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The Youth-led Agriculture Renaissance

The Youth-led Agriculture RenaissanceFor the first time in history, more than half of the world’s population lives in cities. The demographic fueling urbanization the most is youth, who are 40% more likely than older generations to move from rural to urban areas, often seeking increased access to education, formalized work opportunities, or a better standard of living.1 While young adults pursue prospects far from the rural settings and villages where they were born, who is left to sow the land they leave behind?

Says Cherrie Atliano, a young social entrepreneur from the Philippines: “In developing countries, it’s scandalous that the people who produce the food are the poorest and the hungriest. Young people are abandoning the countryside to seek better opportunities in urban areas. We can’t blame them, as they have seen the poverty that farming bestowed upon their parents.”

While many youth dismiss agriculture, some of their social-minded peers see the increasing demands in the field and have begun transforming one of the world’s oldest sectors into a hub for innovation and inclusive growth. From applying technology to make cultivation more efficient to harnessing the industry to protect the environment and increase public health, the surprising drivers behind this burgeoning agriculture renaissance come from the same generation that has often overlooked farming altogether.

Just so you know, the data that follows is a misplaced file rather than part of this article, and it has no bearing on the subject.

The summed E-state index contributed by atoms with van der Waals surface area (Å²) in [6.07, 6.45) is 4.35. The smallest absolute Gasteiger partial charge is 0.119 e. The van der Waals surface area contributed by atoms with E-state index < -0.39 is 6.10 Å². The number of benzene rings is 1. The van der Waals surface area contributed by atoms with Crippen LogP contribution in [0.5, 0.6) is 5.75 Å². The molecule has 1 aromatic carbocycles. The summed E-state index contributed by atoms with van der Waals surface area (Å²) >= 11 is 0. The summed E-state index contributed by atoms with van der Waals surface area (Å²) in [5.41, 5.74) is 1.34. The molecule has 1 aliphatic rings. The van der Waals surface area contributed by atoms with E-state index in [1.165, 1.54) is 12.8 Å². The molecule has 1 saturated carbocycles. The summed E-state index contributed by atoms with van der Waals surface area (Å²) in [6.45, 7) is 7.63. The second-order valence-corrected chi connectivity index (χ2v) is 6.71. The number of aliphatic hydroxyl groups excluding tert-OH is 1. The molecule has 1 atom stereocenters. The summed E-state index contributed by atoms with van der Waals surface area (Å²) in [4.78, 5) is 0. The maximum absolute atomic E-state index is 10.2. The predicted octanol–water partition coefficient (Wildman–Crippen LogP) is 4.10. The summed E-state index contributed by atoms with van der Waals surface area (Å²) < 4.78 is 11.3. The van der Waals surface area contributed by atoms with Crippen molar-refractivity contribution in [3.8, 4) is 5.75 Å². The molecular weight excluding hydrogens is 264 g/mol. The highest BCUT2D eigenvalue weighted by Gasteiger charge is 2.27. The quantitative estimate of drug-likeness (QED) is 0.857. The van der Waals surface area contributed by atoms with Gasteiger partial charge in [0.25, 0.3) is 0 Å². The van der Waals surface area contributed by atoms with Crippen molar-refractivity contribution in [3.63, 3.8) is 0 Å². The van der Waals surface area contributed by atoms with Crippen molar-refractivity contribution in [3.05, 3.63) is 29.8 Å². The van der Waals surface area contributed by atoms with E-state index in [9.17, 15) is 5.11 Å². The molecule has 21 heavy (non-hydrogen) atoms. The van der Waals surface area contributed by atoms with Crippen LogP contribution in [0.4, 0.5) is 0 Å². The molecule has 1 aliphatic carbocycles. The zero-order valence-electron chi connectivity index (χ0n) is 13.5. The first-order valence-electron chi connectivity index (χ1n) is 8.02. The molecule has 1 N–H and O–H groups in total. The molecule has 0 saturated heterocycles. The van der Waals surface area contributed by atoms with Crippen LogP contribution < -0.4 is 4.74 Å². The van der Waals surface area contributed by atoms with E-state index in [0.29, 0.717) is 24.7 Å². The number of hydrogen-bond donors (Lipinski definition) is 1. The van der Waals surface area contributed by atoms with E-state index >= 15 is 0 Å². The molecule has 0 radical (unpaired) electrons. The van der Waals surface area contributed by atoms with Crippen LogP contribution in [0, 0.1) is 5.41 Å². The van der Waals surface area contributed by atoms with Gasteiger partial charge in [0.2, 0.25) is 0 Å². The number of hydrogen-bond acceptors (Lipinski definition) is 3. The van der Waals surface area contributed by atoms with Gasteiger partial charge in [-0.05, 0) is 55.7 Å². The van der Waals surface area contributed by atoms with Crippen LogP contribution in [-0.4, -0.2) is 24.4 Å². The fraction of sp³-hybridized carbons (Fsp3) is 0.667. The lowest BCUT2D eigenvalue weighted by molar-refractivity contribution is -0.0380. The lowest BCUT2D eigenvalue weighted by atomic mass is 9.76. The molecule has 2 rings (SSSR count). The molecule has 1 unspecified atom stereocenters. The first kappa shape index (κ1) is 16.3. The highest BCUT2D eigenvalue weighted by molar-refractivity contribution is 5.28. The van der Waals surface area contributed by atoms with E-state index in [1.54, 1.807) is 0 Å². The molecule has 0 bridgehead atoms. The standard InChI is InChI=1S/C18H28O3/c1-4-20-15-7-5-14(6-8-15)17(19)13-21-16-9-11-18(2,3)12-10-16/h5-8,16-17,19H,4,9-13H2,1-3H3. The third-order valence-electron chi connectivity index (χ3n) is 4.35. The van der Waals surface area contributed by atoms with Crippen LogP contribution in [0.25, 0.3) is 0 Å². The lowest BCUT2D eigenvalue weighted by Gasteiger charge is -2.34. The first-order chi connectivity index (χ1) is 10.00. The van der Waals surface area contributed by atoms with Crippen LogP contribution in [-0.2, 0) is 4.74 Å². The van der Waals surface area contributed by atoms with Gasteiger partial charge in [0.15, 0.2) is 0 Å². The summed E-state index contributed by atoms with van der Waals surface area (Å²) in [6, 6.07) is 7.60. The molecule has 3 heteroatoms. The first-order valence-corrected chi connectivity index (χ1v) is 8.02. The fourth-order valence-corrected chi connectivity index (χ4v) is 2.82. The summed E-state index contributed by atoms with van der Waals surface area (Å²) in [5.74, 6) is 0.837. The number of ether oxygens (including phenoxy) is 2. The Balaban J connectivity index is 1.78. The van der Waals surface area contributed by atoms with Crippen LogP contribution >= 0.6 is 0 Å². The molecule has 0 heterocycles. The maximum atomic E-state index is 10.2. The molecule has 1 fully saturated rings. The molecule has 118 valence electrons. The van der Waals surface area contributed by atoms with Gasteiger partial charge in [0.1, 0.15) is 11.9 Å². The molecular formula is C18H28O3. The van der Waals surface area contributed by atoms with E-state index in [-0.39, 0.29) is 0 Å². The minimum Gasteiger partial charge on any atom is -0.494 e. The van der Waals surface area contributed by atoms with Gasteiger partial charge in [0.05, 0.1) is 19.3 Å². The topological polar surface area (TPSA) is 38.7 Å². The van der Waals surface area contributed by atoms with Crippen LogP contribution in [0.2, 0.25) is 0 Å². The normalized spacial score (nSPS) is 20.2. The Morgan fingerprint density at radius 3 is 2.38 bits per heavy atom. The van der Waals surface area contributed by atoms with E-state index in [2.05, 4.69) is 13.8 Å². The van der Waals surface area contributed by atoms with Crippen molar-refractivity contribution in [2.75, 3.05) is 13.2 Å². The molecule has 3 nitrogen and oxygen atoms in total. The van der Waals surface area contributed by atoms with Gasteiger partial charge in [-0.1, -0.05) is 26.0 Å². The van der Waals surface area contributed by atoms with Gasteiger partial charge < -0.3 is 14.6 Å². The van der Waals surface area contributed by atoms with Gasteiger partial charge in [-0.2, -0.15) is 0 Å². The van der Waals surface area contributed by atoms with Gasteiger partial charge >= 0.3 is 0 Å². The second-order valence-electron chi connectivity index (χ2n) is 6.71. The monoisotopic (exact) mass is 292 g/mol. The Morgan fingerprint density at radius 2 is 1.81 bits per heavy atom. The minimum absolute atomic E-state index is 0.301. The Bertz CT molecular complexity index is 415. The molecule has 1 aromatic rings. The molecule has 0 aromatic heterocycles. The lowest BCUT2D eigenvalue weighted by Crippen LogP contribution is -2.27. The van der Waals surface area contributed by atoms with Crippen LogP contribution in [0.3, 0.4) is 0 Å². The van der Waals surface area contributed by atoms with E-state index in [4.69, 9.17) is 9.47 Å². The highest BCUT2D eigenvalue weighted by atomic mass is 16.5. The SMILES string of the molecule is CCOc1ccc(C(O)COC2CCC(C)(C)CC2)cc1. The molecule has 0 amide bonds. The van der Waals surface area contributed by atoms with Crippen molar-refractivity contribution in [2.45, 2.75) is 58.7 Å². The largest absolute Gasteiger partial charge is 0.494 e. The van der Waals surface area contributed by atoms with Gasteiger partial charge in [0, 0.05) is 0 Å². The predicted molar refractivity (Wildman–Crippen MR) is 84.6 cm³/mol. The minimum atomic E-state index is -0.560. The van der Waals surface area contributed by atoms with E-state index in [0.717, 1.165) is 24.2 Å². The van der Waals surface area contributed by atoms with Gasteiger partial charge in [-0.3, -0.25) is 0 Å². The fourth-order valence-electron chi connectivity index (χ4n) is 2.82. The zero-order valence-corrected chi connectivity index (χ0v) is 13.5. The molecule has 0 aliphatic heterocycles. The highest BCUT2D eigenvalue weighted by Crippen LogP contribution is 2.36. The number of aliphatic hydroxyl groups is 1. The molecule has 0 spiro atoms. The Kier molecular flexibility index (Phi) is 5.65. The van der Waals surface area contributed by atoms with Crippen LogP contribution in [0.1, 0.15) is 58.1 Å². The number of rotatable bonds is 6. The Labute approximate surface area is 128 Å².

‘Smart, Cool and Sexy’: Redefining the Culture of Agriculture

‘Smart, Cool and Sexy’: Redefining the Culture of AgricultureFrom a young age, Cherrie found her passion in supporting agriculture in her country—in high school, she volunteered to teach English to subsistence farmers in her village to help them sell their surpluses at city markets. Recognizing the urban migration taking place, after college Cherrie founded Agricool with the goal of making farming in the Philippines ‘smart, cool, and sexy.’ Agricool encourages the younger generation to pursue careers in agriculture-related enterprises by showing them that farming is more than getting your hands dirty—it’s entrepreneurship, marketing, science, and  innovation. After nurturing the skills and livelihoods of 50 farmers and transforming wasted land into a productive agriculture cooperative, Cherrie recently founded a new venture, AGREA, which promotes an ‘ecology of dignity’ focused on fair-trade, sustainable agriculture and replicable models of agri-based economies in developing countries.

Read the full news on YouthActionNet website